Check-up with the rock doctor: It’s a long way to the top, but CEO Catharine Farrow has made it – by Kyle Born (Canadian Mining & Energy – September 2016)

Most of us will never know what it’s like to be a CEO of an organization, but perhaps you’ve wondered what it’s like to walk in their shoes. Catharine Farrow has attained that coveted position within TMAC Resources Inc. As you might imagine, there’s not a whole lot of free time available to someone who’s accountable to so many. On this August morning Farrow is working away on emails at her home in Lake Nipissing, Ontario.

“My son is still off school, my husband has gone back to work, so this weekend I’m working from the cottage,” Farrow said. “I’m taking some downtime before the fall. I enjoy being a hockey mom to my son. He’s 12. Once I get into the fall I’m basically not home very much so I’m taking this week to hang out with the boys a little bit.”

If this is what downtime looks like, then what happens when things are busy? “I work out of the Toronto office,” Farrow said. “I basically get up in the morning and give ’er all day, see as many people as I can, do meetings.” TMAC owns the Hope Bay Project, which is a high-grade gold deposit located in Nunavut. Farrow oversees Hope Bay.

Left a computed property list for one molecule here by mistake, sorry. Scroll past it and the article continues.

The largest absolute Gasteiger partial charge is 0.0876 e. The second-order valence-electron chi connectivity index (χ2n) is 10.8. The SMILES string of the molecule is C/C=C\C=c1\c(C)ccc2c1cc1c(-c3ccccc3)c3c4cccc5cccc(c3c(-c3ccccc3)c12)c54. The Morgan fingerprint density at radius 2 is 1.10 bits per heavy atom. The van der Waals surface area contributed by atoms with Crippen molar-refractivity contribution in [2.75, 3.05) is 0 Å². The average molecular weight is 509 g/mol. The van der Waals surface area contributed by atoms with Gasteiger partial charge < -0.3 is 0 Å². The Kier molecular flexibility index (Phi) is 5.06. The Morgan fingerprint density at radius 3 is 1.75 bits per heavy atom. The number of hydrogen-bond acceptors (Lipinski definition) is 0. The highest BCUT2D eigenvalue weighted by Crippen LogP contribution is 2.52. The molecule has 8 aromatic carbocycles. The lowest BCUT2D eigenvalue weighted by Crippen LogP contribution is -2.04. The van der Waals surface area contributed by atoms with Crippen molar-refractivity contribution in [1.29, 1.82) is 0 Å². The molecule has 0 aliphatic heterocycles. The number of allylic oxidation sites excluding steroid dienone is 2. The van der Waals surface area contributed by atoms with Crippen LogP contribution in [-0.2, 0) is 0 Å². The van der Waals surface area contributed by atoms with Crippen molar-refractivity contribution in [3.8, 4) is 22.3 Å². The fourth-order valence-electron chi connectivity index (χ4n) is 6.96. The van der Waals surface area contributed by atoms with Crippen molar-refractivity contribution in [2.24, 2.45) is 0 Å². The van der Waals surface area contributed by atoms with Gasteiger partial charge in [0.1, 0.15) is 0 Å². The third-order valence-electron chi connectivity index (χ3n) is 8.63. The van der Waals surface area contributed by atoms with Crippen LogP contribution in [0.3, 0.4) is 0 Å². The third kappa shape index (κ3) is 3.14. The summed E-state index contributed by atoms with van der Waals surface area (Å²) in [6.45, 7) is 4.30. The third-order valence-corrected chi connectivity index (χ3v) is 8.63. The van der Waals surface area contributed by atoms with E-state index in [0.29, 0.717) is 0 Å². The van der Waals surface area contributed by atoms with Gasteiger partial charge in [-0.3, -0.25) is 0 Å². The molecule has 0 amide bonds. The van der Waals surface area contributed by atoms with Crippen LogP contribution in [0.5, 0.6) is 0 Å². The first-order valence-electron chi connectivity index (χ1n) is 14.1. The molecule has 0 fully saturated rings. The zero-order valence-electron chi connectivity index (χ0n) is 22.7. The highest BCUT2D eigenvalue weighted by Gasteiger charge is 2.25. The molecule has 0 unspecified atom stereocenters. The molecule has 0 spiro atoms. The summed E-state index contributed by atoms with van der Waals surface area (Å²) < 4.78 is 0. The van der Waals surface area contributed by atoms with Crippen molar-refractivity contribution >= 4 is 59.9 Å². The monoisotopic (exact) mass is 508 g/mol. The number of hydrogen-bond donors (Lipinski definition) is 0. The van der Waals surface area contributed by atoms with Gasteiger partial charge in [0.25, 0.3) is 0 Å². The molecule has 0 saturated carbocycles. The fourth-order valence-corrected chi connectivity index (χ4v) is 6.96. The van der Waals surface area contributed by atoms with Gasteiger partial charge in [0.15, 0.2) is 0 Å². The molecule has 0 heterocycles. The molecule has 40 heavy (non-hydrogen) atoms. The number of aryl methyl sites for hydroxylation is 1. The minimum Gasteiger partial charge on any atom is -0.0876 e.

Moving around plays a key role in the life of a CEO. “A lot of it is travel,” Farrow said, “major investor conferences, road shows, going to site with senior executives as much as I can, ideally a couple of times per quarter. We really believe in a visible management or leadership style.”

Finding a balance between work and family is a tricky thing to navigate, especially for someone in the mining industry. “You have to go to the rocks,” said Farrow. “My husband and son have a stable home life and don’t move around a whole lot, and I travel. That’s the way we decided to solve the problem. Some families move. It comes down to what’s right for the family.”

TMAC Resources Inc. has plenty of projects on the go that Farrow is in charge of. Farrow said her primary focus is “getting Doris (North gold mine), the first mine, into production.

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